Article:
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Fearless Caregiver Newsletter
 Tuesday November 20, 2012 - Issue #113

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From The Editor

Gary Barg - Editor-in-chiefAn Interview with Julie Newmar

Julie Newmar, star of stage, screen and television, comes by her love of performing naturally as the daughter of a Ziegfeld Follies performer. Julie was a prima ballerina with the Los Angeles Opera Company before becoming a staff choreographer at Universal Studios and made her big screen debut in the 1952 Bing Crosby musical Just For You.

In the most important role of a lifetime, Julie is caregiver to her son John, living with Down syndrome, and recently made public her own diagnosis with Charcot-Marie-Tooth disease. 

Gary Barg: You are a wonderful caregiver for your son, John. Can you tell me a little about it?

Julie Newmar: It is easy; it is natural.

Gary Barg: How is he doing?

Julie Newmar: Oh, beautifully.  He is so healthy.  I mean, what a joy!

Gary Barg: That is terrific.

Julie Newmar: I guess we are doing a few things right, like his nutrition and the atmosphere in which he lives. I do not know who is doing the caregiving. I think he is the one who is healing me...read more

Take Care

Gary Barg


Feature Article

Hope For The Holidays

Caregivers are stretched to the max during the majority of the year, but during the holiday season, this stress can take on an entirely different meaning.

Expectations and Traditions

Caregivers must first and foremost be realistic. Our culture tends to paint a perfect holiday picture of families gathered around a fireplace, drinking eggnog and laughing happily. That happens, of course, but it doesn’t show the caregiver in the background frantically trying to keep it all together and meet each generation’s expectations of holiday bliss...read more

Holiday Fearless Caregiver Guides

Guest Column

Colicky Dementia
Shay Jacobson, RN, MA, NMG

Dementia is a term that brings to mind a pleasantly confused, grandmotherly figure—sweet, gentle and easy to redirect. Adult children believe and trust that Mom will only exhibit her most endearing qualities, be socially appropriate, and docilely follow the directions of her caregivers.  But what happens when an already misfiring mind responds chaotically to the world around it, veering drastically from the peaceful path?...read more


Avoiding Mistakes when Buying a Power Lift Chair Recliner: Five Tips From A Licensed Physical Therapist
By Jeff Roth MPT

If getting up and down from a sofa or chair is not as simple as it used to be for your loved one, buying a power lift chair may be the right move as they are relatively inexpensive for the benefits they provide.  There are so many options, both in stores and online, when it comes to buying mobility equipment that it can become overwhelming. As a licensed physical therapist and home health care specialist, I assess people with physical disabilities on a daily basis and can provide insight to avoid mistakes in your purchase...read more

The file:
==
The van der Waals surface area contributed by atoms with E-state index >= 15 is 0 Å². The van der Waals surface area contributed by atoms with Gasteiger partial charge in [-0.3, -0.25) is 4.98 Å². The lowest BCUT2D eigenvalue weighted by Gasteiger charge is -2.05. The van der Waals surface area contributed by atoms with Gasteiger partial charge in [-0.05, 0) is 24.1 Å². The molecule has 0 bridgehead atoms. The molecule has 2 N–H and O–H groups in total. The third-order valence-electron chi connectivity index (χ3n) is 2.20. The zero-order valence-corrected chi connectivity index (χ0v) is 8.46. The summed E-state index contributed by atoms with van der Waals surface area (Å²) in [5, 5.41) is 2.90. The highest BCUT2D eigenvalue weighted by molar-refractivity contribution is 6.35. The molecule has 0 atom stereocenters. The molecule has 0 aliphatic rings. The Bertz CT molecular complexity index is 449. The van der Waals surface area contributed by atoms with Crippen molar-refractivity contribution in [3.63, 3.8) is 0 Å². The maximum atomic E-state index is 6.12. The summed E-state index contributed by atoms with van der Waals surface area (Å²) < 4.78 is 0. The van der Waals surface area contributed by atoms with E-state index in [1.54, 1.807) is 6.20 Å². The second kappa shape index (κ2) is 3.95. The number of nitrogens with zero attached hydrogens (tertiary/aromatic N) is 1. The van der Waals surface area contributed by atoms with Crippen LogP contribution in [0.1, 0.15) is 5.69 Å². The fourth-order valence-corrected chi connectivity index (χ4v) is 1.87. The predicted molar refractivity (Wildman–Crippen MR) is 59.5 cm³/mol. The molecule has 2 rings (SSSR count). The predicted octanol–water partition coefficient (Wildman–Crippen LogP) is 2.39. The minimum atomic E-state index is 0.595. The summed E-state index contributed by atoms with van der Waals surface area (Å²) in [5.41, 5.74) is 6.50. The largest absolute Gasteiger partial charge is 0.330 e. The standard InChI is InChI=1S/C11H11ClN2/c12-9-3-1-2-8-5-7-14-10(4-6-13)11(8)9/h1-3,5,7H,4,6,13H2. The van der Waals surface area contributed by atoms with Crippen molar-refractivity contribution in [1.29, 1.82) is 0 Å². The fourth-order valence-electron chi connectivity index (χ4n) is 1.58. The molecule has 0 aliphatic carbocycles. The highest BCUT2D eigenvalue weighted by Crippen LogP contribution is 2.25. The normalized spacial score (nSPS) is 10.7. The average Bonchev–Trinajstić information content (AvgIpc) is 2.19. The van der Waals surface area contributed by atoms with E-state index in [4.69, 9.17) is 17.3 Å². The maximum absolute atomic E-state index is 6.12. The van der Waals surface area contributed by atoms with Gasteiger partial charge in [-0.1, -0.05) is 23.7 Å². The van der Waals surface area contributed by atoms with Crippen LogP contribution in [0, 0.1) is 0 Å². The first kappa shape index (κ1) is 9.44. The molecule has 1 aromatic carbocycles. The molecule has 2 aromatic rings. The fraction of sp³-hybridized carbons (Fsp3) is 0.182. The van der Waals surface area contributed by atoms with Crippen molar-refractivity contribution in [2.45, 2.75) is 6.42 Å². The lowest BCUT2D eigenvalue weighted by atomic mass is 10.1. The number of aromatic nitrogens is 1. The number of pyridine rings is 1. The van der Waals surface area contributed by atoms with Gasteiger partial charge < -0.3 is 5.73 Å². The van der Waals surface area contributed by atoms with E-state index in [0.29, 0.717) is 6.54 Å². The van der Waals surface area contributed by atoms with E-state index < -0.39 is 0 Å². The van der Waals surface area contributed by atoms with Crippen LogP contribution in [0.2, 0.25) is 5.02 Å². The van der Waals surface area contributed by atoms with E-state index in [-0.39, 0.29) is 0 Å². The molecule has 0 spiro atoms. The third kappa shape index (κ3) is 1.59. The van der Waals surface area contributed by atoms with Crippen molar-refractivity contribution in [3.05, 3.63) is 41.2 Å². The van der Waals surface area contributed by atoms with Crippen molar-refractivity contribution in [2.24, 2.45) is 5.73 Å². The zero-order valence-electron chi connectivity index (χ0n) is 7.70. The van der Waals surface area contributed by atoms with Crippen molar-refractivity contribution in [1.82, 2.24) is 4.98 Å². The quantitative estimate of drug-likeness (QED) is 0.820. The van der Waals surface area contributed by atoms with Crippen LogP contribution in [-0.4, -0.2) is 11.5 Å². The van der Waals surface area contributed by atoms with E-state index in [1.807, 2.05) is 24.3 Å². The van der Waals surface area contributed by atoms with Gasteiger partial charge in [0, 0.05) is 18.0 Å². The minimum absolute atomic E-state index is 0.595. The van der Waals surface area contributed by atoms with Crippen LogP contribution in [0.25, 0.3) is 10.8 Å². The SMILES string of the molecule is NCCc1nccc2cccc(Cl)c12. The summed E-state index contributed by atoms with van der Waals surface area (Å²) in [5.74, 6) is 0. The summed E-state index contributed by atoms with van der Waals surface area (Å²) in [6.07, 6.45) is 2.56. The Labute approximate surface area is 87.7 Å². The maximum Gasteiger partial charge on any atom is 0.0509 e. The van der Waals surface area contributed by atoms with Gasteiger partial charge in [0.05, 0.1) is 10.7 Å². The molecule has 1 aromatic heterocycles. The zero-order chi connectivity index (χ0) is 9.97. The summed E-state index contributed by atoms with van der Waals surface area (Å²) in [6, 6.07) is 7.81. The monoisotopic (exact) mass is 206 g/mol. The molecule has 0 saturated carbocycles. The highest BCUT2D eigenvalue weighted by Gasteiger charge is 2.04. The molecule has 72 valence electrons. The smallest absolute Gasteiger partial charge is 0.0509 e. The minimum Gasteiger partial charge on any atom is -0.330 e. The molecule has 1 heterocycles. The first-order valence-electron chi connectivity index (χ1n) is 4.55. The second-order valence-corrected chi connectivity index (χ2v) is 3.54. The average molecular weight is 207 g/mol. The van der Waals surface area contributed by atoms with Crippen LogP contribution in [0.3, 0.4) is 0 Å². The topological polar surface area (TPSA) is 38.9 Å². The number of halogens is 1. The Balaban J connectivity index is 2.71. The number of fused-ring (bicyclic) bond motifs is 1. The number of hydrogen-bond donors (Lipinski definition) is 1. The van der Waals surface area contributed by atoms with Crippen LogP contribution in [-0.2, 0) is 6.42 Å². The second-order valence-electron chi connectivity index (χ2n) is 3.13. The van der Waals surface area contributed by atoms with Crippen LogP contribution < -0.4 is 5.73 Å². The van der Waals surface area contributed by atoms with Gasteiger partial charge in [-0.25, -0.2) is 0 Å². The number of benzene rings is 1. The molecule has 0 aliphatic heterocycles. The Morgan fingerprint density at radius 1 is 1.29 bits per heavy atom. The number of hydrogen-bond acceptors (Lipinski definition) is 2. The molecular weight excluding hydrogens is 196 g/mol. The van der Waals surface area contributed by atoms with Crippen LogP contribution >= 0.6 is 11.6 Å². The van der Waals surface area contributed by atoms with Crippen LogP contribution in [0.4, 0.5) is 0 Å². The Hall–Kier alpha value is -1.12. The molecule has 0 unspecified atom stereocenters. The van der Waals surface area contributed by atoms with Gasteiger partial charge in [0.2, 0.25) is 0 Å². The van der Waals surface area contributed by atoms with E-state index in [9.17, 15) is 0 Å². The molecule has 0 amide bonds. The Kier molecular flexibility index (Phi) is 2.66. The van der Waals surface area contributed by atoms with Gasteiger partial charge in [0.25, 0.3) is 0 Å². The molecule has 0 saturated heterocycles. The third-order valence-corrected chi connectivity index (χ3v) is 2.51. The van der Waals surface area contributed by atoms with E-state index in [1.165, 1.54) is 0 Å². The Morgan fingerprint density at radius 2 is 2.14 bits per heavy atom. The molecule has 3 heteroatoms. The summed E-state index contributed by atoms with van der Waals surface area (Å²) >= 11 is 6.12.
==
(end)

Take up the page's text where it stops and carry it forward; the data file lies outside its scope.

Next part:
Holiday Bookclub: Who Cares?


For the past five years, I have had the responsibility of my parents.

The first situation was having my mom settled in a care home.  She had dementia and was a danger to herself and my dad.  It was a difficult struggle with my dad and my brother to get them to recognize the need  She is doing much better, but my brother refuses any attempt to keep him involved in the decisions.

My dad has chosen to stay in his home.  He is 92 now and is fast getting to the point he needs more help, but won’t allow anyone but me or my daughter in. He is worried his stuff will be taken; when we have had outside help, it has been.

My husband was diagnosed with rectal cancer three years ago and has to wear a colostomy bag.  His personal hygiene is disgusting.  He also shows signs of approaching mental forgetfulness.

One of my children is close by, but two are in distant parts of the country.  Even though I have been through counseling and have been going to a caregivers’ group, my anger is so strong, I can hardly control it at times and I want to stay in bed as much as I am able.  Financially, we are not in a good place, so I just can’t take off on a holiday if I want to, even if I could leave my father without support.

How does one overcome this anger that I am sure others have.  I am now in my 70s. I am not looking forward to living like this and don't know how to change.  I have hobbies which help; but increasingly, I don't want to see people, either, as people my age all have problems 

O. W.

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Inside This Issue:

From the Editor
An Interview with Julie Newmar

Feature Article
Hope For The Holidays

Guest Column
Colicky Dementia

Avoiding Mistakes when Buying a Power Lift Chair Recliner: Five Tips From A Licensed Physical Therapist


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Let's Talk - Nov/dec 2012

Are you concerned about your loved one’s ability to drive? What are the issues? If you had successful resolution, please share it here.

Share your story

Digital version of print magazine Sept/Oct 2012

Sept/Oct 2012


Educate yourself & other caregivers on any medication given to a loved one. The internet is wonderful to help you...continued